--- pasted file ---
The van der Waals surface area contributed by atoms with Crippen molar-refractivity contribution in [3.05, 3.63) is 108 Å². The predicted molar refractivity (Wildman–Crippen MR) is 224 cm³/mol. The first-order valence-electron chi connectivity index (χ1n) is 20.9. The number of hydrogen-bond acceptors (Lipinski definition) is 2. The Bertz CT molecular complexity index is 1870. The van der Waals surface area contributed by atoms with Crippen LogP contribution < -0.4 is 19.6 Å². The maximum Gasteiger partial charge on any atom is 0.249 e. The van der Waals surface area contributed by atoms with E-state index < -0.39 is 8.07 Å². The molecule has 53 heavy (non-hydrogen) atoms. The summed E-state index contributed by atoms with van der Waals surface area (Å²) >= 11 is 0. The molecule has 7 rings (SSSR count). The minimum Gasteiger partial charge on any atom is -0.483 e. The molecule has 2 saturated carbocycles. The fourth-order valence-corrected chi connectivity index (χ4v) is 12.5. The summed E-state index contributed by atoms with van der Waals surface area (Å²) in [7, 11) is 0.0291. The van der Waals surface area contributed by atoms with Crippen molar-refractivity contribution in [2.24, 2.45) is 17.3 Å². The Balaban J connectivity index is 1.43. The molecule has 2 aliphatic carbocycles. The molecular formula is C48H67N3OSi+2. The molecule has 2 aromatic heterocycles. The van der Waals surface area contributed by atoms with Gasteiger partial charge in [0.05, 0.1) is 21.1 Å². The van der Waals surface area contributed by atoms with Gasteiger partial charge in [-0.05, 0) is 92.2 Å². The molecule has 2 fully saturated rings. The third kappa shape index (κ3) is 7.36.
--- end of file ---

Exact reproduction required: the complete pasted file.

The van der Waals surface area contributed by atoms with Crippen molar-refractivity contribution in [3.05, 3.63) is 108 Å². The predicted molar refractivity (Wildman–Crippen MR) is 224 cm³/mol. The first-order valence-electron chi connectivity index (χ1n) is 20.9. The number of hydrogen-bond acceptors (Lipinski definition) is 2. The Bertz CT molecular complexity index is 1870. The van der Waals surface area contributed by atoms with Crippen LogP contribution < -0.4 is 19.6 Å². The maximum Gasteiger partial charge on any atom is 0.249 e. The van der Waals surface area contributed by atoms with E-state index < -0.39 is 8.07 Å². The molecule has 53 heavy (non-hydrogen) atoms. The summed E-state index contributed by atoms with van der Waals surface area (Å²) >= 11 is 0. The molecule has 7 rings (SSSR count). The minimum Gasteiger partial charge on any atom is -0.483 e. The molecule has 2 saturated carbocycles. The fourth-order valence-corrected chi connectivity index (χ4v) is 12.5. The summed E-state index contributed by atoms with van der Waals surface area (Å²) in [7, 11) is 0.0291. The van der Waals surface area contributed by atoms with Crippen molar-refractivity contribution in [2.24, 2.45) is 17.3 Å². The Balaban J connectivity index is 1.43. The molecule has 2 aliphatic carbocycles. The molecular formula is C48H67N3OSi+2. The molecule has 2 aromatic heterocycles. The van der Waals surface area contributed by atoms with Gasteiger partial charge in [0.05, 0.1) is 21.1 Å². The van der Waals surface area contributed by atoms with Gasteiger partial charge in [-0.05, 0) is 92.2 Å². The molecule has 2 fully saturated rings. The third kappa shape index (κ3) is 7.36.